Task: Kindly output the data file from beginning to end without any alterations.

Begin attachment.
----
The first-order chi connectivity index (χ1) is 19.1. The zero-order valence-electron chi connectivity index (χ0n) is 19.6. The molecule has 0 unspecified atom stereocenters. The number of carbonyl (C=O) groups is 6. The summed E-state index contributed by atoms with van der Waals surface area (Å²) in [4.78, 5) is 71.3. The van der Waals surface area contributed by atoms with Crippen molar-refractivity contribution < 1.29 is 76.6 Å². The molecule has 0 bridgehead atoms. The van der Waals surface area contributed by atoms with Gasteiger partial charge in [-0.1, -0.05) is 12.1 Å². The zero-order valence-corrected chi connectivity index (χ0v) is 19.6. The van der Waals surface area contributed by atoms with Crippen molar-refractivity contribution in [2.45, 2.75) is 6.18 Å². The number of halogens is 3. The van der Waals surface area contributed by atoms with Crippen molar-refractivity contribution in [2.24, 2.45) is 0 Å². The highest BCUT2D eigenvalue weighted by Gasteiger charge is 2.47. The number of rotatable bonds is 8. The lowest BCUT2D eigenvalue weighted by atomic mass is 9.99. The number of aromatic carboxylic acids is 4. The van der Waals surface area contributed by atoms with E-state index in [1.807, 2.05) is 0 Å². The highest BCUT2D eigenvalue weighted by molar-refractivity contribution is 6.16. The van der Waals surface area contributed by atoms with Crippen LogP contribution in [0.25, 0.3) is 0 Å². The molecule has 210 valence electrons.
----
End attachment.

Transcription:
The first-order chi connectivity index (χ1) is 19.1. The zero-order valence-electron chi connectivity index (χ0n) is 19.6. The molecule has 0 unspecified atom stereocenters. The number of carbonyl (C=O) groups is 6. The summed E-state index contributed by atoms with van der Waals surface area (Å²) in [4.78, 5) is 71.3. The van der Waals surface area contributed by atoms with Crippen molar-refractivity contribution < 1.29 is 76.6 Å². The molecule has 0 bridgehead atoms. The van der Waals surface area contributed by atoms with Gasteiger partial charge in [-0.1, -0.05) is 12.1 Å². The zero-order valence-corrected chi connectivity index (χ0v) is 19.6. The van der Waals surface area contributed by atoms with Crippen molar-refractivity contribution in [2.45, 2.75) is 6.18 Å². The number of halogens is 3. The van der Waals surface area contributed by atoms with Crippen molar-refractivity contribution in [2.24, 2.45) is 0 Å². The highest BCUT2D eigenvalue weighted by Gasteiger charge is 2.47. The number of rotatable bonds is 8. The lowest BCUT2D eigenvalue weighted by atomic mass is 9.99. The number of aromatic carboxylic acids is 4. The van der Waals surface area contributed by atoms with E-state index in [1.807, 2.05) is 0 Å². The highest BCUT2D eigenvalue weighted by molar-refractivity contribution is 6.16. The van der Waals surface area contributed by atoms with Crippen LogP contribution in [0.25, 0.3) is 0 Å². The molecule has 210 valence electrons.